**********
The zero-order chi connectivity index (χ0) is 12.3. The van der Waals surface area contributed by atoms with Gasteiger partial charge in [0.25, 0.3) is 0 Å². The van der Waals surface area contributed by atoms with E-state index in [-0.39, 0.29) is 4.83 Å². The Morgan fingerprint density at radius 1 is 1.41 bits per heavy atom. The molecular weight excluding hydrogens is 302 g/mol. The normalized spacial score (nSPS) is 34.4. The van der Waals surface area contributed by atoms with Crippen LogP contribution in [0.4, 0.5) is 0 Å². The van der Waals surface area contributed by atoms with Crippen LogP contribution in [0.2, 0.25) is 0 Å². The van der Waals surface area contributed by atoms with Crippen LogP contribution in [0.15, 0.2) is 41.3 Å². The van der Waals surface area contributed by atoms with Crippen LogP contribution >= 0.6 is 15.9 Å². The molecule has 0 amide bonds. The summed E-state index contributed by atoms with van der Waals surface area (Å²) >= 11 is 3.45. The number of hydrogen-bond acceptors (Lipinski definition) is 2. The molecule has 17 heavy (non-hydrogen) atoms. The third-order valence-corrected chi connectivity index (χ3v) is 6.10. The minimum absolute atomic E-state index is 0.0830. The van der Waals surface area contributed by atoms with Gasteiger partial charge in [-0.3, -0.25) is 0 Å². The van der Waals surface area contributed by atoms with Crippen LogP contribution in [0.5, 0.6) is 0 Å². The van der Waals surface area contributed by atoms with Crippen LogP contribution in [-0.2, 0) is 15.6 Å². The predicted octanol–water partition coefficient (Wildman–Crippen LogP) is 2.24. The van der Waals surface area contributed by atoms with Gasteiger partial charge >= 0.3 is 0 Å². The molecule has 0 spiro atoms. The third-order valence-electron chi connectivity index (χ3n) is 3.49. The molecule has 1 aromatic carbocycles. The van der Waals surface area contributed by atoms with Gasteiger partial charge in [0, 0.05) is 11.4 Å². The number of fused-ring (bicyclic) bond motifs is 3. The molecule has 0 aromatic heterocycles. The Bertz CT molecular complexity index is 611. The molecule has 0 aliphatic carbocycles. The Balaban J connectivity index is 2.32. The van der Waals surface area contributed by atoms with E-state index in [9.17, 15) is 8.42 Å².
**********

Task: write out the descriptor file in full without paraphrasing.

The zero-order chi connectivity index (χ0) is 12.3. The van der Waals surface area contributed by atoms with Gasteiger partial charge in [0.25, 0.3) is 0 Å². The van der Waals surface area contributed by atoms with E-state index in [-0.39, 0.29) is 4.83 Å². The Morgan fingerprint density at radius 1 is 1.41 bits per heavy atom. The molecular weight excluding hydrogens is 302 g/mol. The normalized spacial score (nSPS) is 34.4. The van der Waals surface area contributed by atoms with Crippen LogP contribution in [0.4, 0.5) is 0 Å². The van der Waals surface area contributed by atoms with Crippen LogP contribution in [0.2, 0.25) is 0 Å². The van der Waals surface area contributed by atoms with Crippen LogP contribution in [0.15, 0.2) is 41.3 Å². The van der Waals surface area contributed by atoms with Crippen LogP contribution >= 0.6 is 15.9 Å². The molecule has 0 amide bonds. The summed E-state index contributed by atoms with van der Waals surface area (Å²) >= 11 is 3.45. The number of hydrogen-bond acceptors (Lipinski definition) is 2. The molecule has 17 heavy (non-hydrogen) atoms. The third-order valence-corrected chi connectivity index (χ3v) is 6.10. The minimum absolute atomic E-state index is 0.0830. The van der Waals surface area contributed by atoms with Gasteiger partial charge in [-0.3, -0.25) is 0 Å². The van der Waals surface area contributed by atoms with Crippen LogP contribution in [0.5, 0.6) is 0 Å². The van der Waals surface area contributed by atoms with Crippen LogP contribution in [-0.2, 0) is 15.6 Å². The predicted octanol–water partition coefficient (Wildman–Crippen LogP) is 2.24. The van der Waals surface area contributed by atoms with Gasteiger partial charge >= 0.3 is 0 Å². The molecule has 0 spiro atoms. The third-order valence-electron chi connectivity index (χ3n) is 3.49. The molecule has 1 aromatic carbocycles. The van der Waals surface area contributed by atoms with Gasteiger partial charge in [0, 0.05) is 11.4 Å². The number of fused-ring (bicyclic) bond motifs is 3. The molecule has 0 aromatic heterocycles. The Bertz CT molecular complexity index is 611. The molecule has 0 aliphatic carbocycles. The Balaban J connectivity index is 2.32. The van der Waals surface area contributed by atoms with E-state index in [9.17, 15) is 8.42 Å².